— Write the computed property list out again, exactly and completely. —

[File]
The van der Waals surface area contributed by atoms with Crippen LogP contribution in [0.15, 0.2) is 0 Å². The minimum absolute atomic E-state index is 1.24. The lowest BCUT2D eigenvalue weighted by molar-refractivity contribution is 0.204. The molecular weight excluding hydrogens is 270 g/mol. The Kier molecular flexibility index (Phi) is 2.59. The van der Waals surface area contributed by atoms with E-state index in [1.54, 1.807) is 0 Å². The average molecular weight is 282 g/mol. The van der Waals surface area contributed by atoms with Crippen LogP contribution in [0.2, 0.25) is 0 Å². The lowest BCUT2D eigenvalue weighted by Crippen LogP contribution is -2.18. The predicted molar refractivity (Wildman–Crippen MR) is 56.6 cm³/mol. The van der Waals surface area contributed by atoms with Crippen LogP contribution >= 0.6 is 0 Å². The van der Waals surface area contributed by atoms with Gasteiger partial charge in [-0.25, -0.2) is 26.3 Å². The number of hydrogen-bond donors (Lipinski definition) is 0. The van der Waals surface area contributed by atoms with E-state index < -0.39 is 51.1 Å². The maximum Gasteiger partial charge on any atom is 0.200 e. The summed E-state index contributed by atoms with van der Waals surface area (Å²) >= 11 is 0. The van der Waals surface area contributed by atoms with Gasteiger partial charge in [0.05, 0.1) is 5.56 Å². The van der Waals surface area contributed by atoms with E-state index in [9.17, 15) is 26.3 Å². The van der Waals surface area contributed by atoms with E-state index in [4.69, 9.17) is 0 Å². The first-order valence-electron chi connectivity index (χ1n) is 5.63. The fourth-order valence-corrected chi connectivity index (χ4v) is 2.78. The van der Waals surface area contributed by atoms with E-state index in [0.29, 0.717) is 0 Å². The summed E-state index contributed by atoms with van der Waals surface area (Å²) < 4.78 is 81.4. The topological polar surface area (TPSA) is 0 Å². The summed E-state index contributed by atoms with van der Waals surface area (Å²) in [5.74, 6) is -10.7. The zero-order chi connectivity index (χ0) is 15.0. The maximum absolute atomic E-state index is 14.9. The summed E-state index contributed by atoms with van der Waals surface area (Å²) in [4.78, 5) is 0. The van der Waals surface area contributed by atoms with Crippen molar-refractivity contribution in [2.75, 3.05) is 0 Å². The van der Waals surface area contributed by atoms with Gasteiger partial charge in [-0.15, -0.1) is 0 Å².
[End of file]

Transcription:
The van der Waals surface area contributed by atoms with Crippen LogP contribution in [0.15, 0.2) is 0 Å². The minimum absolute atomic E-state index is 1.24. The lowest BCUT2D eigenvalue weighted by molar-refractivity contribution is 0.204. The molecular weight excluding hydrogens is 270 g/mol. The Kier molecular flexibility index (Phi) is 2.59. The van der Waals surface area contributed by atoms with E-state index in [1.54, 1.807) is 0 Å². The average molecular weight is 282 g/mol. The van der Waals surface area contributed by atoms with Crippen LogP contribution in [0.2, 0.25) is 0 Å². The lowest BCUT2D eigenvalue weighted by Crippen LogP contribution is -2.18. The predicted molar refractivity (Wildman–Crippen MR) is 56.6 cm³/mol. The van der Waals surface area contributed by atoms with Crippen LogP contribution >= 0.6 is 0 Å². The van der Waals surface area contributed by atoms with Gasteiger partial charge in [-0.25, -0.2) is 26.3 Å². The number of hydrogen-bond donors (Lipinski definition) is 0. The van der Waals surface area contributed by atoms with E-state index < -0.39 is 51.1 Å². The maximum Gasteiger partial charge on any atom is 0.200 e. The summed E-state index contributed by atoms with van der Waals surface area (Å²) >= 11 is 0. The van der Waals surface area contributed by atoms with Gasteiger partial charge in [0.05, 0.1) is 5.56 Å². The van der Waals surface area contributed by atoms with E-state index in [9.17, 15) is 26.3 Å². The van der Waals surface area contributed by atoms with E-state index in [4.69, 9.17) is 0 Å². The first-order valence-electron chi connectivity index (χ1n) is 5.63. The fourth-order valence-corrected chi connectivity index (χ4v) is 2.78. The van der Waals surface area contributed by atoms with E-state index in [0.29, 0.717) is 0 Å². The summed E-state index contributed by atoms with van der Waals surface area (Å²) < 4.78 is 81.4. The topological polar surface area (TPSA) is 0 Å². The summed E-state index contributed by atoms with van der Waals surface area (Å²) in [5.74, 6) is -10.7. The zero-order chi connectivity index (χ0) is 15.0. The maximum absolute atomic E-state index is 14.9. The summed E-state index contributed by atoms with van der Waals surface area (Å²) in [4.78, 5) is 0. The van der Waals surface area contributed by atoms with Crippen molar-refractivity contribution in [2.75, 3.05) is 0 Å². The van der Waals surface area contributed by atoms with Gasteiger partial charge in [-0.15, -0.1) is 0 Å².